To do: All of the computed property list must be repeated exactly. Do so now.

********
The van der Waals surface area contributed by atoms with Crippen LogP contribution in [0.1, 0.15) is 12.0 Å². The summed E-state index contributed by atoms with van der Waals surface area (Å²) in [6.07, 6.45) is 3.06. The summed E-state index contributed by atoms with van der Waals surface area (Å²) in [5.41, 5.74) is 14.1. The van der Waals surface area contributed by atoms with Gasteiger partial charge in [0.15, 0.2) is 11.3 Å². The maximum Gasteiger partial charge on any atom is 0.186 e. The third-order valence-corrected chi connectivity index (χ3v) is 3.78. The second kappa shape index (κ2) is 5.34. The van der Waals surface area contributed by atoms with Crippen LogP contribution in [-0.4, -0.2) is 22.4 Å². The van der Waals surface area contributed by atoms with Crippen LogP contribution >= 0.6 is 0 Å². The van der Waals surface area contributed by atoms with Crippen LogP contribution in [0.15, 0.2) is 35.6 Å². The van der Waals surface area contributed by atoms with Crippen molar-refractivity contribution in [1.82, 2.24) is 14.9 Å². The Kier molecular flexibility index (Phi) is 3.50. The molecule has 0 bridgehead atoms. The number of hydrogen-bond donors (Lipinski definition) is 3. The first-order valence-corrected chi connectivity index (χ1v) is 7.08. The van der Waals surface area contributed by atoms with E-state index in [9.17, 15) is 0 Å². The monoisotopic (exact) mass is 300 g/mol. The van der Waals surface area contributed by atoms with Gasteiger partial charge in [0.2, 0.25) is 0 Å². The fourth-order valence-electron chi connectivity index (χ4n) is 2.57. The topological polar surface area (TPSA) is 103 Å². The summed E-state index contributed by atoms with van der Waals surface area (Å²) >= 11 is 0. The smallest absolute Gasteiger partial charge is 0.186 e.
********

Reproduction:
The van der Waals surface area contributed by atoms with Crippen LogP contribution in [0.1, 0.15) is 12.0 Å². The summed E-state index contributed by atoms with van der Waals surface area (Å²) in [6.07, 6.45) is 3.06. The summed E-state index contributed by atoms with van der Waals surface area (Å²) in [5.41, 5.74) is 14.1. The van der Waals surface area contributed by atoms with Gasteiger partial charge in [0.15, 0.2) is 11.3 Å². The maximum Gasteiger partial charge on any atom is 0.186 e. The third-order valence-corrected chi connectivity index (χ3v) is 3.78. The second kappa shape index (κ2) is 5.34. The van der Waals surface area contributed by atoms with Crippen LogP contribution in [-0.4, -0.2) is 22.4 Å². The van der Waals surface area contributed by atoms with Crippen LogP contribution >= 0.6 is 0 Å². The van der Waals surface area contributed by atoms with Crippen LogP contribution in [0.15, 0.2) is 35.6 Å². The van der Waals surface area contributed by atoms with Crippen molar-refractivity contribution in [1.82, 2.24) is 14.9 Å². The Kier molecular flexibility index (Phi) is 3.50. The molecule has 0 bridgehead atoms. The number of hydrogen-bond donors (Lipinski definition) is 3. The first-order valence-corrected chi connectivity index (χ1v) is 7.08. The van der Waals surface area contributed by atoms with E-state index in [9.17, 15) is 0 Å². The monoisotopic (exact) mass is 300 g/mol. The van der Waals surface area contributed by atoms with Gasteiger partial charge in [0.2, 0.25) is 0 Å². The fourth-order valence-electron chi connectivity index (χ4n) is 2.57. The topological polar surface area (TPSA) is 103 Å². The summed E-state index contributed by atoms with van der Waals surface area (Å²) >= 11 is 0. The smallest absolute Gasteiger partial charge is 0.186 e.